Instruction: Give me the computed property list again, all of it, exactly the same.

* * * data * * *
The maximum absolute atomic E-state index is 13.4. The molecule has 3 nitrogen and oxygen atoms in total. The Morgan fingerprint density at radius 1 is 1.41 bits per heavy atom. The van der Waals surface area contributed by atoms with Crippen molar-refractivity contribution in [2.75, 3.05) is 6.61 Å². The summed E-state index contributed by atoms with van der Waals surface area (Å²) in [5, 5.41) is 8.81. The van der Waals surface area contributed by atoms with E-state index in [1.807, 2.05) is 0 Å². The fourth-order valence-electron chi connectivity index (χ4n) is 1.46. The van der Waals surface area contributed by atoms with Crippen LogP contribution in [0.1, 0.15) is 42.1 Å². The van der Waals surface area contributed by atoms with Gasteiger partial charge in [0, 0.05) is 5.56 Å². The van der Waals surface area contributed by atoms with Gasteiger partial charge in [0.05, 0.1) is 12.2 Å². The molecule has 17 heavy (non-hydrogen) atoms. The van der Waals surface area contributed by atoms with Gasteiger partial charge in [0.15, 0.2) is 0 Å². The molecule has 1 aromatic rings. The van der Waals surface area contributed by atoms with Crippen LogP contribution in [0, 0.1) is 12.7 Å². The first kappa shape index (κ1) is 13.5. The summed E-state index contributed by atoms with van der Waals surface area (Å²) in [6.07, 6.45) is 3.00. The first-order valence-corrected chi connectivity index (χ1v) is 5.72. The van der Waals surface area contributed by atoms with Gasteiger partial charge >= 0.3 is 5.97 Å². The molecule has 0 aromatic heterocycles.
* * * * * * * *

The maximum absolute atomic E-state index is 13.4. The molecule has 3 nitrogen and oxygen atoms in total. The Morgan fingerprint density at radius 1 is 1.41 bits per heavy atom. The van der Waals surface area contributed by atoms with Crippen molar-refractivity contribution in [2.75, 3.05) is 6.61 Å². The summed E-state index contributed by atoms with van der Waals surface area (Å²) in [5, 5.41) is 8.81. The van der Waals surface area contributed by atoms with E-state index in [1.807, 2.05) is 0 Å². The fourth-order valence-electron chi connectivity index (χ4n) is 1.46. The van der Waals surface area contributed by atoms with Crippen LogP contribution in [0.1, 0.15) is 42.1 Å². The van der Waals surface area contributed by atoms with Gasteiger partial charge in [0, 0.05) is 5.56 Å². The van der Waals surface area contributed by atoms with Gasteiger partial charge in [0.05, 0.1) is 12.2 Å². The molecule has 17 heavy (non-hydrogen) atoms. The van der Waals surface area contributed by atoms with Gasteiger partial charge in [0.15, 0.2) is 0 Å². The molecule has 1 aromatic rings. The van der Waals surface area contributed by atoms with Crippen LogP contribution in [0, 0.1) is 12.7 Å². The first kappa shape index (κ1) is 13.5. The summed E-state index contributed by atoms with van der Waals surface area (Å²) in [6.07, 6.45) is 3.00. The first-order valence-corrected chi connectivity index (χ1v) is 5.72. The van der Waals surface area contributed by atoms with Gasteiger partial charge >= 0.3 is 5.97 Å². The molecule has 0 aromatic heterocycles.